Medical marijuana access law OK’d

Jeremy Yehle casts his vote at the Hampden Municipal Building on Tuesday. According to town clerk Denise Hodsdon, by about 4:30 p.m., more than 2500 residents had cast their votes, either in person or by absentee ballot, of Hampden's 5800 registered voters. Buy Photo
Jeremy Yehle casts his vote at the Hampden Municipal Building on Tuesday. According to town clerk Denise Hodsdon, by about 4:30 p.m., more than 2500 residents had cast their votes, either in person or by absentee ballot, of Hampden's 5800 registered voters. Buy Photo
Posted Nov. 03, 2009, at 10:25 p.m.

Mainers who use marijuana to relieve the symptoms of certain medical conditions will have easier access to the drug after voters approved Question 5 on Tuesday’s statewide referendum ballot.

With 86 percent of precincts reporting at about 1:04 a.m. Wednesday, the measure was winning 58.61 percent to 41.39 percent.

Statewide, the number of votes was 293,694 in favor to 207,419 opposed.

The measure eases access to marijuana for individuals with certain medical conditions. It expands the list of qualifying medical conditions, creates a state-regulated registry of qualified users, and allows for a statewide system of storefront distribution centers.

While 13 states permit medical use of marijuana, only Rhode Island and New Mexico have similar dispensary provisions, according to the Marijuana Policy Project in Washington, D.C. The national organization on Tuesday night called the Maine vote “a dramatic step forward.”

Maine supporters established a comfortable lead early on and held it throughout the day, although results varied regionally.

By early Wednesday morning, 54.4 percent of voters in Aroostook County had rejected the measure; Penobscot County voters had endorsed it by 50.6 percent; and Cumberland County voters had endorsed it by 67 percent.

Campaign manager Jonathan Leavitt of the organization Maine Citizens for Patient Rights said earlier Tuesday evening that he was confident Mainers would approve the measure.

“This confirms what our polling has told us all along,” he said. Leavitt said he expected some advantage in the southern part of the state, but “only a small percentage.”

Leavitt acknowledged that his group had run a low-profile campaign.

“The credibility of this issue is so strong, we didn’t need to convince anyone that this was the right thing to do,” Leavitt said.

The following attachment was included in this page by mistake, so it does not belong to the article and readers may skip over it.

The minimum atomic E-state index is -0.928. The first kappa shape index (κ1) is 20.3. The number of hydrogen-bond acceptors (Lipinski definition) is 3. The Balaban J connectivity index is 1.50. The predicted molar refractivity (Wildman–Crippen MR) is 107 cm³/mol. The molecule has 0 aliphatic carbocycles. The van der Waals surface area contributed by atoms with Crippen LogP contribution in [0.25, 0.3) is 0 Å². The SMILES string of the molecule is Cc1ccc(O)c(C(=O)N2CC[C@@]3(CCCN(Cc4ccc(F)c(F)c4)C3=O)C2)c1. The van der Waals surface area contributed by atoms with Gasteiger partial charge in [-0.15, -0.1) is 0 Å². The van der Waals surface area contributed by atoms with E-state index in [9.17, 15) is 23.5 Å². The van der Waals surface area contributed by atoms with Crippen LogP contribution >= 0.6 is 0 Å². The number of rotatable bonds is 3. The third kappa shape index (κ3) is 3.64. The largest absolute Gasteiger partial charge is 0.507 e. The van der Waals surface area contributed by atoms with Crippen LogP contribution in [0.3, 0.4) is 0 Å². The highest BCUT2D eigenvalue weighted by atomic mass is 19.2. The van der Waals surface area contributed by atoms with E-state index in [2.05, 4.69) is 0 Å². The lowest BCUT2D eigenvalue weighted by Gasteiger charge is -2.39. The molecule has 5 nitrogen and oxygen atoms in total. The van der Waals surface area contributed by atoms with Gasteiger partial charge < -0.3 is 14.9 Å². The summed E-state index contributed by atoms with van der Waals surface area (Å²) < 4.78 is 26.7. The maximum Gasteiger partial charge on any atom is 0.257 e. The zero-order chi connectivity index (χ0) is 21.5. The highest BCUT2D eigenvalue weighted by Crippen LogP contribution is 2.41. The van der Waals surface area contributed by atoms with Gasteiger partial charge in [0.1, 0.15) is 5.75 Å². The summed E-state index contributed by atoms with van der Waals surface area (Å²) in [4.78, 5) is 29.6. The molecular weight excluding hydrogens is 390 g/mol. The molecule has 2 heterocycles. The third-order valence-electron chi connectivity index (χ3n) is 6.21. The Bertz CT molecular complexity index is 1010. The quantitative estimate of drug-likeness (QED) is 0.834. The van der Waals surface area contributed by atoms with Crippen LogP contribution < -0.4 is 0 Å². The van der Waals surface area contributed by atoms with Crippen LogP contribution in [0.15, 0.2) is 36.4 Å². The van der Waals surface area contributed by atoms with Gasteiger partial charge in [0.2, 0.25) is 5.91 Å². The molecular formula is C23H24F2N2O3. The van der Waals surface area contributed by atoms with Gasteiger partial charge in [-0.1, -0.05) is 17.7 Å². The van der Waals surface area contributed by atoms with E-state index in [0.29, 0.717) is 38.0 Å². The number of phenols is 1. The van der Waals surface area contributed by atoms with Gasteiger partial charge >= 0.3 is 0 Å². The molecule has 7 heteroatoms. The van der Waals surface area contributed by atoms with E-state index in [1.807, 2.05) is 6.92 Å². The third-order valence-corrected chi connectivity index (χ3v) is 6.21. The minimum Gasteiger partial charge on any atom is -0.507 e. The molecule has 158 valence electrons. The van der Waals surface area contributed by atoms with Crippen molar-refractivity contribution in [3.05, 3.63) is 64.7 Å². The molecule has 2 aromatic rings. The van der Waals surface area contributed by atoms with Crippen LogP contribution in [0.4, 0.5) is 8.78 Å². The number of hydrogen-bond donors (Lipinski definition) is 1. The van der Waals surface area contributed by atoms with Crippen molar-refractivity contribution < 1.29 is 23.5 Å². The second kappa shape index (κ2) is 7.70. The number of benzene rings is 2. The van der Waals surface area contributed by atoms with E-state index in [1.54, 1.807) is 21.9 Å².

Question 5 was opposed by the Maine Center for Disease Control and Prevention, the Maine Office of Substance Abuse, the Maine Chiefs of Police Association, the Maine Drug Enforcement Agency and the Maine Prosecutors Association.

Kennebec County District Attorney Evert Fowle, who also is president of the Maine Prosecutors Association, said Tuesday night the measure would prove difficult to enforce because of its complexity and breadth.

“It’s a very poor law,” he said. “This was written by self-proclaimed marijuana activists. … The ultimate goal of the people behind this law is to legalize marijuana.”

Regardless, he added, “We’ll do our best to make this law work and respect the will of the voters.”

The measure also was opposed by the organization Maine Citizens for Medical Marijuana. Spokesman Don LaRouche of Madison, who uses the drug to ease the symptoms of multiple sclerosis and glaucoma, said in an interview last month that government regulation of marijuana would prove intrusive and that a proposed $5,000 registration fee for dispensaries would be a burden for designated growers.

LaRouche said Tuesday night that he didn’t think Maine voters were well-informed about the impact of the new law.

“I’m absolutely ashamed of the state of Maine giving more power to the government,” he said. LaRouche said his organization would begin immediately to work on a proposal to undo some of the provisions of the new law.

Voters leaving the polls Tuesday afternoon expressed a range of viewpoints.

Frank Tolman of Pittsfield, a self-employed salesman, voted against Question 5.

“I don’t want to put the drug dealers out of business,” he said. “The feds are already involved in our banks and our car companies. It’s just a complete takeover. I’m a conservative. The less the government handles, the better.”

Also opposing the measure, but for different reasons, was a voter in Bangor who did not want to be identified.

“I voted no,” he said. “It’s a drug. I mean, what’s next, medical cocaine?”

But Bangor resident Nicholas Barrett, 20, voted in support of the medical marijuana initiative.

“If it helps people out, why not?” he asked. “It’s a medicinal herb; it has its uses.” Barrett, who said he occasionally uses marijuana on a recreational basis, said he was willing to accept the tradeoff that increased therapeutic availability of the drug might lead to increased recreational use.

Karan Savoy of Bangor also supported the measure, although she had heard little about the issue in the lead-up to the referendum.

“It’s probably time to make it more available, especially for older people,” she said. “People will get it one way or another, so it’s good to have some regulations and restrictions.”

A Maine law approved in 1999 by public referendum allowed an individual suffering from one of four specific conditions to grow, possess and use small amounts of marijuana if a physician determines the effect of the drug may be beneficial.

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